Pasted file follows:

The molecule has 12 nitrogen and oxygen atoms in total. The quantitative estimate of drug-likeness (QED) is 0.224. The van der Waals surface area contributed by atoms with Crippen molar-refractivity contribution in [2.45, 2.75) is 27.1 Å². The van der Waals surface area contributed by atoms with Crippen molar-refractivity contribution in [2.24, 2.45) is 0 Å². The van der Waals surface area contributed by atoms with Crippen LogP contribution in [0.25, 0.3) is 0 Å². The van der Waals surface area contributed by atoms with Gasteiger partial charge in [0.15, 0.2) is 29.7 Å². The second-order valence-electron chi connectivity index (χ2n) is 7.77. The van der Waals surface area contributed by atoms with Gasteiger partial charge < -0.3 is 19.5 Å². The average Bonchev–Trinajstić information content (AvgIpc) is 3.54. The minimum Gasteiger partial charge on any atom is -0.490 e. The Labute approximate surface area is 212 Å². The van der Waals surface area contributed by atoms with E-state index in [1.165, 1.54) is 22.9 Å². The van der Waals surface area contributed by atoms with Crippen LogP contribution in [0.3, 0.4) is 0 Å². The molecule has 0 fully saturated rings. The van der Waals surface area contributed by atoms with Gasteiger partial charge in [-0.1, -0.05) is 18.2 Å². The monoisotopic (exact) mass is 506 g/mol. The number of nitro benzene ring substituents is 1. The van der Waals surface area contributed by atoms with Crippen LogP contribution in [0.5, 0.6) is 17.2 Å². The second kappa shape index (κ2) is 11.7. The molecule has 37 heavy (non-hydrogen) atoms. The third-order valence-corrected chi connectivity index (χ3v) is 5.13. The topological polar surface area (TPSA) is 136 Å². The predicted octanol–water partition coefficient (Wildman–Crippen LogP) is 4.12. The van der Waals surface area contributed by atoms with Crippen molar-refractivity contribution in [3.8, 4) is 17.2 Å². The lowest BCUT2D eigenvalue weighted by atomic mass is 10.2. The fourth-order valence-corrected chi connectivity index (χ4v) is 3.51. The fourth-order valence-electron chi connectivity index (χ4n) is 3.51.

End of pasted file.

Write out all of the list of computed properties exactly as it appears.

The molecule has 12 nitrogen and oxygen atoms in total. The quantitative estimate of drug-likeness (QED) is 0.224. The van der Waals surface area contributed by atoms with Crippen molar-refractivity contribution in [2.45, 2.75) is 27.1 Å². The van der Waals surface area contributed by atoms with Crippen molar-refractivity contribution in [2.24, 2.45) is 0 Å². The van der Waals surface area contributed by atoms with Crippen LogP contribution in [0.25, 0.3) is 0 Å². The van der Waals surface area contributed by atoms with Gasteiger partial charge in [0.15, 0.2) is 29.7 Å². The second-order valence-electron chi connectivity index (χ2n) is 7.77. The van der Waals surface area contributed by atoms with Gasteiger partial charge < -0.3 is 19.5 Å². The average Bonchev–Trinajstić information content (AvgIpc) is 3.54. The minimum Gasteiger partial charge on any atom is -0.490 e. The Labute approximate surface area is 212 Å². The van der Waals surface area contributed by atoms with E-state index in [1.165, 1.54) is 22.9 Å². The van der Waals surface area contributed by atoms with Crippen LogP contribution in [0.3, 0.4) is 0 Å². The molecule has 0 fully saturated rings. The van der Waals surface area contributed by atoms with Gasteiger partial charge in [-0.1, -0.05) is 18.2 Å². The monoisotopic (exact) mass is 506 g/mol. The number of nitro benzene ring substituents is 1. The van der Waals surface area contributed by atoms with Crippen LogP contribution in [0.5, 0.6) is 17.2 Å². The second kappa shape index (κ2) is 11.7. The molecule has 37 heavy (non-hydrogen) atoms. The third-order valence-corrected chi connectivity index (χ3v) is 5.13. The topological polar surface area (TPSA) is 136 Å². The predicted octanol–water partition coefficient (Wildman–Crippen LogP) is 4.12. The van der Waals surface area contributed by atoms with Crippen molar-refractivity contribution in [3.8, 4) is 17.2 Å². The lowest BCUT2D eigenvalue weighted by atomic mass is 10.2. The fourth-order valence-corrected chi connectivity index (χ4v) is 3.51. The fourth-order valence-electron chi connectivity index (χ4n) is 3.51.